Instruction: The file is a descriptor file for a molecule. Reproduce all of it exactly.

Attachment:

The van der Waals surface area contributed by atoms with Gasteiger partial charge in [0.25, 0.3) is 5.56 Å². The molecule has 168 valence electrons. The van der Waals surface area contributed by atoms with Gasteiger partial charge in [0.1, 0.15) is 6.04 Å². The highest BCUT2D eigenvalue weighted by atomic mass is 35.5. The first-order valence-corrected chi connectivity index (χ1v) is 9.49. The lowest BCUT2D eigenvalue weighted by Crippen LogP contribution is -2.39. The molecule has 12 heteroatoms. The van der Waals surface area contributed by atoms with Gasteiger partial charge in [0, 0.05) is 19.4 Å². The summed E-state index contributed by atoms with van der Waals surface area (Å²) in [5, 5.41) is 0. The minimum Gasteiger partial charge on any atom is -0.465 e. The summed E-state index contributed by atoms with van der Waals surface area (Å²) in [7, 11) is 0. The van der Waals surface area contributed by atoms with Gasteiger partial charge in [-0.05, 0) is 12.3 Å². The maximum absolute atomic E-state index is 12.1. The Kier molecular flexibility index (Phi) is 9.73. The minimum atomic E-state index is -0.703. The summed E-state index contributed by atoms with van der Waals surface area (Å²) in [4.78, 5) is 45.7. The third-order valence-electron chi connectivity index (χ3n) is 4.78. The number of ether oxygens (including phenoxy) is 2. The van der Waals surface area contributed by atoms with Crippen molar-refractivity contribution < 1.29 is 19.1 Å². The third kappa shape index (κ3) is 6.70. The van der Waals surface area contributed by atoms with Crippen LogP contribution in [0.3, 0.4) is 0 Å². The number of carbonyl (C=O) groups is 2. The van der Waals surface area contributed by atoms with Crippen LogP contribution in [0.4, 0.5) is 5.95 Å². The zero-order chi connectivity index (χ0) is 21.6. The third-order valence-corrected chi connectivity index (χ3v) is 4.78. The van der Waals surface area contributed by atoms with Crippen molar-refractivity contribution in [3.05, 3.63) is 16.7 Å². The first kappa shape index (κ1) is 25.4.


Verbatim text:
The van der Waals surface area contributed by atoms with Gasteiger partial charge in [0.25, 0.3) is 5.56 Å². The molecule has 168 valence electrons. The van der Waals surface area contributed by atoms with Gasteiger partial charge in [0.1, 0.15) is 6.04 Å². The highest BCUT2D eigenvalue weighted by atomic mass is 35.5. The first-order valence-corrected chi connectivity index (χ1v) is 9.49. The lowest BCUT2D eigenvalue weighted by Crippen LogP contribution is -2.39. The molecule has 12 heteroatoms. The van der Waals surface area contributed by atoms with Gasteiger partial charge in [0, 0.05) is 19.4 Å². The summed E-state index contributed by atoms with van der Waals surface area (Å²) in [5, 5.41) is 0. The minimum Gasteiger partial charge on any atom is -0.465 e. The summed E-state index contributed by atoms with van der Waals surface area (Å²) in [7, 11) is 0. The van der Waals surface area contributed by atoms with Gasteiger partial charge in [-0.05, 0) is 12.3 Å². The maximum absolute atomic E-state index is 12.1. The Kier molecular flexibility index (Phi) is 9.73. The minimum atomic E-state index is -0.703. The summed E-state index contributed by atoms with van der Waals surface area (Å²) in [4.78, 5) is 45.7. The third-order valence-electron chi connectivity index (χ3n) is 4.78. The number of ether oxygens (including phenoxy) is 2. The van der Waals surface area contributed by atoms with Crippen molar-refractivity contribution < 1.29 is 19.1 Å². The third kappa shape index (κ3) is 6.70. The van der Waals surface area contributed by atoms with Crippen LogP contribution in [0.3, 0.4) is 0 Å². The number of carbonyl (C=O) groups is 2. The van der Waals surface area contributed by atoms with Crippen LogP contribution in [0.4, 0.5) is 5.95 Å². The zero-order chi connectivity index (χ0) is 21.6. The third-order valence-corrected chi connectivity index (χ3v) is 4.78. The van der Waals surface area contributed by atoms with Crippen molar-refractivity contribution in [3.05, 3.63) is 16.7 Å². The first kappa shape index (κ1) is 25.4.